Coagulation Cascade

Two pathways make up the system: intrinsic and extrinsic. The pathways are named based on in vitro experiments that used "extrinsic" source of tissue thrombo-plastin (usually brain tissue) to induce the cascade. The second system was initiated in the test tube without and external stimulus (i.e., the "intrinsic" system).

The intrinsic pathway is initiated by exposure of coagulation factors to suben-dothelial collagen. Tissue factor combined with various other factors to converge on factor X which cleaves prothrombin to thrombin. The extrinsic pathway is activated by tissue factors or glycoproteins.

Table 3.1. Coagulation factors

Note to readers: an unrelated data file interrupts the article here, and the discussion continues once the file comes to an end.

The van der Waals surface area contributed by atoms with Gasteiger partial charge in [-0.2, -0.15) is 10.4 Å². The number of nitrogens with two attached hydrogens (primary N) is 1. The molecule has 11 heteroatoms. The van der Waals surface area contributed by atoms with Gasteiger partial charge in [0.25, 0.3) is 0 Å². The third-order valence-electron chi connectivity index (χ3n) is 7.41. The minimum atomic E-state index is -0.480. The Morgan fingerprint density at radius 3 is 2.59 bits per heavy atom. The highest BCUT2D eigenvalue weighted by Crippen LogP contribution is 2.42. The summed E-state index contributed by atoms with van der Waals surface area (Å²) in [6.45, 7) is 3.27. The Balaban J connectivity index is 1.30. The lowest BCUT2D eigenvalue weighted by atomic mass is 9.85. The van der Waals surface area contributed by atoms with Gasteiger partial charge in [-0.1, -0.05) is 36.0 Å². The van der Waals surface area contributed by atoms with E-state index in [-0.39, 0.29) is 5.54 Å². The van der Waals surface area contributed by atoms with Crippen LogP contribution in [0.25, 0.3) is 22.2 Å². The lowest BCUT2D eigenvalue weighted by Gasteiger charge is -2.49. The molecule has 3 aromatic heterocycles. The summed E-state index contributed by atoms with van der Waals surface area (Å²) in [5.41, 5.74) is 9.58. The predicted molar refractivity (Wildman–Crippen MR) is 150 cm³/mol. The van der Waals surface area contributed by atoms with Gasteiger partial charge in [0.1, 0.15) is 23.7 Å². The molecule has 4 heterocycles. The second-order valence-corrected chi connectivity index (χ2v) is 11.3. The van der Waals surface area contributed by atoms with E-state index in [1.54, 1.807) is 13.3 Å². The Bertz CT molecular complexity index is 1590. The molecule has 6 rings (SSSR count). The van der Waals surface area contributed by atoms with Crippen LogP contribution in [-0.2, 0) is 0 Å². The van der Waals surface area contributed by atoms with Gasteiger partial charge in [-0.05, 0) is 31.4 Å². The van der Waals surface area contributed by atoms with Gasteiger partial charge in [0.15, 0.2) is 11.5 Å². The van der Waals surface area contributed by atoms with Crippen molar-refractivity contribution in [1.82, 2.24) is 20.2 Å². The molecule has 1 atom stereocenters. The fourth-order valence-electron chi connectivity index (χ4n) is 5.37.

Factor

Name

I

Fibrinogen

II

Prothrombin

III

Tissue thromboplastin

IV

Calcium

V

Proaccelerin

VI

VII

Proconnectin

VIII

Antihemophilic factor

IX

Christmas factor

X

Stuart-Prower factor

XI

Plasma thromboplastin

XII

Hageman factor

XIII

Fibrin stabilizing factor

All of the coagulation factors are synthesized in the liver except thromboplastin, factor VIII and calcium. Factors II, VII, XI, X, protein C and S are vitamin K dependent enzymes and therefore effected by coumadin (Table 3.1).

Calcium plays an integral role in the cascade and is required as a cofactor in many of the steps. Hypocalcemia can lead to coagulopathy and should be monitored in patients with coagulation defects especially following significant transfusions (Table 3.2).

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